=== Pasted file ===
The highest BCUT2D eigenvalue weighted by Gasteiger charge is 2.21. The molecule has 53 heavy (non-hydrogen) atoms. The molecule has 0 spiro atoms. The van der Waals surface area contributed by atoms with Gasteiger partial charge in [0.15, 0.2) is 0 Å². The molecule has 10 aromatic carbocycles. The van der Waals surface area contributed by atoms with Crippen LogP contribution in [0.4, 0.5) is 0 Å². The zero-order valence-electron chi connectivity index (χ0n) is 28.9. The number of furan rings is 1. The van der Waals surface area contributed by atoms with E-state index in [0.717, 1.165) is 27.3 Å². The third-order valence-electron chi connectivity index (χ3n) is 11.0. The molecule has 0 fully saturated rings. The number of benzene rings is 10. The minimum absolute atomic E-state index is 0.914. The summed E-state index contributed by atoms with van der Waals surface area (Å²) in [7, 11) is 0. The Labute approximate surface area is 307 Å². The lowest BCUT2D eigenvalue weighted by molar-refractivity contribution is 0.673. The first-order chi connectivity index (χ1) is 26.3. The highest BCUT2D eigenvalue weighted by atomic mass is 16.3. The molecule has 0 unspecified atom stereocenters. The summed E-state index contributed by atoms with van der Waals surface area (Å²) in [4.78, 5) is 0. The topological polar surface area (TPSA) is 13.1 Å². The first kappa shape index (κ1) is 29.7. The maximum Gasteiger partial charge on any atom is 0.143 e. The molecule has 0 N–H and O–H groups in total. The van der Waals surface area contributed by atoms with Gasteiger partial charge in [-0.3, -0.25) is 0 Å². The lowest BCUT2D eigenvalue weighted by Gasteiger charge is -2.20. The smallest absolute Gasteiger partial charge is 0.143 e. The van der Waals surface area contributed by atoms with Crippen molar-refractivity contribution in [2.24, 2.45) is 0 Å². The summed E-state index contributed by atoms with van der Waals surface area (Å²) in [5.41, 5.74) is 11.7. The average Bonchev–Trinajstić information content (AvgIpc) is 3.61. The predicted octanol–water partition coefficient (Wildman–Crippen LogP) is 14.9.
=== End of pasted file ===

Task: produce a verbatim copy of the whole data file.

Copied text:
The highest BCUT2D eigenvalue weighted by Gasteiger charge is 2.21. The molecule has 53 heavy (non-hydrogen) atoms. The molecule has 0 spiro atoms. The van der Waals surface area contributed by atoms with Gasteiger partial charge in [0.15, 0.2) is 0 Å². The molecule has 10 aromatic carbocycles. The van der Waals surface area contributed by atoms with Crippen LogP contribution in [0.4, 0.5) is 0 Å². The zero-order valence-electron chi connectivity index (χ0n) is 28.9. The number of furan rings is 1. The van der Waals surface area contributed by atoms with E-state index in [0.717, 1.165) is 27.3 Å². The third-order valence-electron chi connectivity index (χ3n) is 11.0. The molecule has 0 fully saturated rings. The number of benzene rings is 10. The minimum absolute atomic E-state index is 0.914. The summed E-state index contributed by atoms with van der Waals surface area (Å²) in [7, 11) is 0. The Labute approximate surface area is 307 Å². The lowest BCUT2D eigenvalue weighted by molar-refractivity contribution is 0.673. The first-order chi connectivity index (χ1) is 26.3. The highest BCUT2D eigenvalue weighted by atomic mass is 16.3. The molecule has 0 unspecified atom stereocenters. The summed E-state index contributed by atoms with van der Waals surface area (Å²) in [4.78, 5) is 0. The topological polar surface area (TPSA) is 13.1 Å². The first kappa shape index (κ1) is 29.7. The maximum Gasteiger partial charge on any atom is 0.143 e. The molecule has 0 N–H and O–H groups in total. The van der Waals surface area contributed by atoms with Gasteiger partial charge in [-0.3, -0.25) is 0 Å². The lowest BCUT2D eigenvalue weighted by Gasteiger charge is -2.20. The smallest absolute Gasteiger partial charge is 0.143 e. The van der Waals surface area contributed by atoms with Crippen molar-refractivity contribution in [2.24, 2.45) is 0 Å². The summed E-state index contributed by atoms with van der Waals surface area (Å²) in [5.41, 5.74) is 11.7. The average Bonchev–Trinajstić information content (AvgIpc) is 3.61. The predicted octanol–water partition coefficient (Wildman–Crippen LogP) is 14.9.